to the Lake Pertobe parklands. A number of caravan parks are also
located in the area.
Baritone Robert Nicholson recorded the song Back to
Warrnambool is served by one daily newspaper, the Warrnambool
Standard, which is owned by
Fairfax Media . The local commercial radio
stations are 882 3YB and 95.3 Coast FM, both owned by
Ace Radio .
There is also a community radio channel,
3WAY FM . Sport
Warrnambool is home to the
Grand Annual Sprintcar Classic, a race
which attracts Australian and international drivers on the Australia
Day long weekend.
The city is also the finishing point of the
Melbourne to Warrnambool
Classic cycle race . It is the longest one-day bicycle endurance race
in the world, held every October since 1895 to be the world’s second
oldest bike race.
Warrnambool has a horse racing club , the
Warrnambool Racing Club,
which schedules around twenty race meetings a year including the
Warrnambool Cup and
Grand Annual Steeple three-day meeting in the
first week of May. The Woodford Racing Club also holds one meeting at
Warrnambool racecourse. The
Grand Annual steeplechase has 33 jumps,
more than any other horse race and is one of the longest steeplechases
in the world.
Warrnambool is home to the Premier Speedway , a 410 metres (450 yd)
dirt track oval speedway located approximately 5 km east of the town.
As well as hosting various Victorian state championships, Premier
Speedway has hosted Australian championships for Sprintcars , Super
Sedans and Street Stocks . Premier Speedway has also regularly hosted
rounds of the
World Series Sprintcars , being one of only five tracks
to host a round of every series run since its inception in 1987. Since
1973 the speedway has been home to the
Grand Annual Sprintcar Classic
, the biggest single Sprintcar meeting in Australia outside of the
Australian Championship. The Classic is traditionally run the weekend
before the national title meeting. The speedway has hosted the Classic
/ Australian Championship double on six occasions - 1979, 1986, 1994,
1999, 2003 and 2011, with
Sydney 's 10 time Australian Champion Garry
Rush the only driver to win the double at
Warrnambool in 1986 when he
won his 6th Classic and a week later his 7th national title.
Warrnambool Greyhound Racing Club also holds regular meetings.
From 1 to 3 September 2008, the city hosted, along with Melbourne,
2008 Australian Football International Cup , featuring 14 nations
from around the world playing
Australian rules football . The sport
is highly popular in
Warrnambool which has a competitive local league
and is the origin of many high-profile AFL players. The city has three
Australian Rules football teams playing in the Hampden Football League
(North Warrnambool, South
Warrnambool ), and many
more in the
Warrnambool District Football League
Golfers play either on the 18 hole course at the
Club a public access course ranked in Australia's top 100 courses, or
at the 9 hole course at the
Warrnambool Harbour looking north from the breakwater
Warrnambool attracts approximately 715 visitors per year, and is a
comprehensive regional service centre. The town's tourism benefits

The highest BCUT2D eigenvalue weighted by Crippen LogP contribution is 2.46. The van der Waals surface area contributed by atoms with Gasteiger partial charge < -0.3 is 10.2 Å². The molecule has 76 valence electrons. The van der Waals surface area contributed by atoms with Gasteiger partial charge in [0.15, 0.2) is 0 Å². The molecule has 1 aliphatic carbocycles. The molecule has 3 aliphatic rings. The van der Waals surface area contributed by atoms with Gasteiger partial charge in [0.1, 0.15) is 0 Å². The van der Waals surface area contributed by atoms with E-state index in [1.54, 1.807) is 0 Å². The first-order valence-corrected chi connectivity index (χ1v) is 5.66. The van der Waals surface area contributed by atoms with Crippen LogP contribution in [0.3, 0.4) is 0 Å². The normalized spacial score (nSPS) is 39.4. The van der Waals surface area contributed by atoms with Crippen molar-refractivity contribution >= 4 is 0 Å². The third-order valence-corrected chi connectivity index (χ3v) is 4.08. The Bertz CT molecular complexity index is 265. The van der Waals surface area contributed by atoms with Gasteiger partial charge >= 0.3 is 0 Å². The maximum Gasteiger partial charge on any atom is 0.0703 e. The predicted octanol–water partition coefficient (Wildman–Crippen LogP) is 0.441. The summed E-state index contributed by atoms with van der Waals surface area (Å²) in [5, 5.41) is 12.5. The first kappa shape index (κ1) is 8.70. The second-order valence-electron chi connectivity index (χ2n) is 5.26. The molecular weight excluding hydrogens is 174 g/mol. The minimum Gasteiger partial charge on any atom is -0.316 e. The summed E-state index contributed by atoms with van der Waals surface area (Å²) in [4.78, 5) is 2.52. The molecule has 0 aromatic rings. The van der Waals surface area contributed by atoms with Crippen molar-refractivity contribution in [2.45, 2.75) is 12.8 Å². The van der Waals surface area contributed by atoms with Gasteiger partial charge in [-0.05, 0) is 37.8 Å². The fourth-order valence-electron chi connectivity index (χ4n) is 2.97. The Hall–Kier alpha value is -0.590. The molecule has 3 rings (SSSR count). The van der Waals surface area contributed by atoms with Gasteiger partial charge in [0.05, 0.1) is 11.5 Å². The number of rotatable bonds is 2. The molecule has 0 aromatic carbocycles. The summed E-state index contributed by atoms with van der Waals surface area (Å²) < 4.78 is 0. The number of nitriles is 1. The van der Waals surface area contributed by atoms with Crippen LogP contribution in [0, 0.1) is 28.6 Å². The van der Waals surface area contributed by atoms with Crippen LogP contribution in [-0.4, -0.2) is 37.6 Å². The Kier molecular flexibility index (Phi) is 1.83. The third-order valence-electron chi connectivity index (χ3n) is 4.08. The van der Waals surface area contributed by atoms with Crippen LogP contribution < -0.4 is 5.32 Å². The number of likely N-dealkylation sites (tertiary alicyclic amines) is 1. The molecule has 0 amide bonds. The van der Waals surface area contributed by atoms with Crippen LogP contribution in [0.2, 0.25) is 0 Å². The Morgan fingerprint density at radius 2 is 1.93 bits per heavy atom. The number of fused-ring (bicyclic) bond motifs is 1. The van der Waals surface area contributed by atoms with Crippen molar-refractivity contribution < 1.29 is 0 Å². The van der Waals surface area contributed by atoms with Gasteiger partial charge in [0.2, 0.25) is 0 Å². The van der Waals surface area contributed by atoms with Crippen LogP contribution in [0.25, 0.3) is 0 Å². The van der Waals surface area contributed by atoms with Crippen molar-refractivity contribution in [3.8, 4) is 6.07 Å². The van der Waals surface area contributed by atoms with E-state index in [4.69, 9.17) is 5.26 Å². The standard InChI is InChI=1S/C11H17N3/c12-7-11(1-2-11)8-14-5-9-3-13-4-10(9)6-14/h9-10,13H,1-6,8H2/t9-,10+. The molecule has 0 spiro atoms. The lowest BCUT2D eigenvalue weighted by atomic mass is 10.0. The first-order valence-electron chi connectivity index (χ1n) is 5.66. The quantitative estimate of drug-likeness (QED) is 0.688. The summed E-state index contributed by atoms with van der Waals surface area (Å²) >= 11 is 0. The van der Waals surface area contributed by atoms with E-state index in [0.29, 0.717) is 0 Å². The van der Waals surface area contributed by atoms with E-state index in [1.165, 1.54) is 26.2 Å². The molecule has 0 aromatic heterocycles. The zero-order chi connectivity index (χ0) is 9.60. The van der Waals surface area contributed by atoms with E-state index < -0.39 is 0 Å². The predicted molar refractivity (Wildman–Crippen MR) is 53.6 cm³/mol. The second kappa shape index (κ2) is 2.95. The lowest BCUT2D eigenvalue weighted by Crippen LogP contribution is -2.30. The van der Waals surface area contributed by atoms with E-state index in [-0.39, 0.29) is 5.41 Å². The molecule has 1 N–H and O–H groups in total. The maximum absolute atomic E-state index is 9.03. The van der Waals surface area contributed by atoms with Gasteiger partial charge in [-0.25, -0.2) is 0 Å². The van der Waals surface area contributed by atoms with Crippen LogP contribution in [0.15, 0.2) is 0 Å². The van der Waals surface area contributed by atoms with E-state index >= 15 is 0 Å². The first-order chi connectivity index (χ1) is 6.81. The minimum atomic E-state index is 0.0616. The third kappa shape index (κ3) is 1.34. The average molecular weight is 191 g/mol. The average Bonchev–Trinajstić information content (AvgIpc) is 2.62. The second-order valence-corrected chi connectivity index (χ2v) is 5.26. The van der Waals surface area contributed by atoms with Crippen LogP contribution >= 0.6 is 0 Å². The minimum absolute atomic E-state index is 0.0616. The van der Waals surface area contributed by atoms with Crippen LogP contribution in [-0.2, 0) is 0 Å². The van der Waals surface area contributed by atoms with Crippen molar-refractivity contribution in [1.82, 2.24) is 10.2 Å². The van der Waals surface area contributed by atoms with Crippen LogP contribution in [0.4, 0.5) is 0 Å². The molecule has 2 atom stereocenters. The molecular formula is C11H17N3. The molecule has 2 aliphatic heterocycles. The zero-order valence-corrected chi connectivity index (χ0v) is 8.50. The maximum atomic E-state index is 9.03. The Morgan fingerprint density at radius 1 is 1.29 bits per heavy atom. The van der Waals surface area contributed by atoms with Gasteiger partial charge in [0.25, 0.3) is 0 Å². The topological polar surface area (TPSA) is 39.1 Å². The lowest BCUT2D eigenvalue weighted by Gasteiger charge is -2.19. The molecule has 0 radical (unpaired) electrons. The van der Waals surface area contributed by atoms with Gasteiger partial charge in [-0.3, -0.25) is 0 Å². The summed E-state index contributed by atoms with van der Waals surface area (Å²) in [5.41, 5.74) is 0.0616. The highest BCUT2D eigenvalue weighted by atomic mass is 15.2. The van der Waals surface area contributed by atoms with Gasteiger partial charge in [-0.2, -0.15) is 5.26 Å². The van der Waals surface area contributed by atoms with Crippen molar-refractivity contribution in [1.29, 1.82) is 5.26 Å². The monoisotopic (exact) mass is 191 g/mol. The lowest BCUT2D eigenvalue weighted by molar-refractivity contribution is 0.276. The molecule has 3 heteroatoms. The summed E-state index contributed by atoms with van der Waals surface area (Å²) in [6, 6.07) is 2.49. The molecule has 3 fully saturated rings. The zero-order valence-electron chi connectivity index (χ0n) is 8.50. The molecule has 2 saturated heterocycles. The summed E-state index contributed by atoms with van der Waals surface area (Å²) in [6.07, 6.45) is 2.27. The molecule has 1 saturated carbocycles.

from the views from the
Great Ocean Road
Great Ocean Road , and its nearby beaches,
some of which are used for surfing . In the winter months, Southern
Right whales can be seen in the waters near the city at the Logan's
Beach nursery, and boats make whale-watching tours. Visitor levels are
usually higher during the winter school holidays due to Australia's
Biggest Children's Festival, the Fun4Kids Festival.
The mainstay of the economy is agriculture and its support industry
– particularly dairy farming and associated milk processing. Other
major industries and services include retail, education, health, meat
processing, clothing manufacture and construction. The Fletcher Jones
and Staff Pty Ltd clothing factory opened in 1948 and was closed in
Warrnambool residents were born outside Australia, which is
significantly less than the Australian average of 24%. 98.7% speak
English at home. 1.4% regard themselves as Indigenous , which is less
than half the national average of 3.0%.
The Local Government is the
Warrnambool City Council .
At the state level,
Warrnambool was within the electoral district of
Warrnambool until it was abolished in 2002. Since then, Warrnambool
has been in the newly created South-West Coast electorate. This was
Denis Napthine of the Liberal Party until he stood down, the
resulting by-election elected
Roma Britnell , also of the Liberal
Party as his replacement.
At the federal level,
Warrnambool is the largest town in the division
of Wannon , which has been a safe Liberal seat since 1955. However,
Warrnambool booths typically receive a much stronger Labor vote than
the rural areas that surround it. The seat was held by former Prime
Malcolm Fraser for 28 years, before being held by former
Speaker of the lower house
David Hawker for 27 years.
There are many primary schools in Warrnambool, including:
Warrnambool Primary School;
Warrnambool East Primary School;
Warrnambool West Primary School;
* Merrivale Primary School;
Allansford and District Primary School;
* Woodford Primary School;
* Our Lady
Help Of Christians Primary School (Catholic);
* St Joseph's Primary School (Catholic);
* St Pius X Primary School (Catholic);
* St John's Primary School, Dennington (Catholic);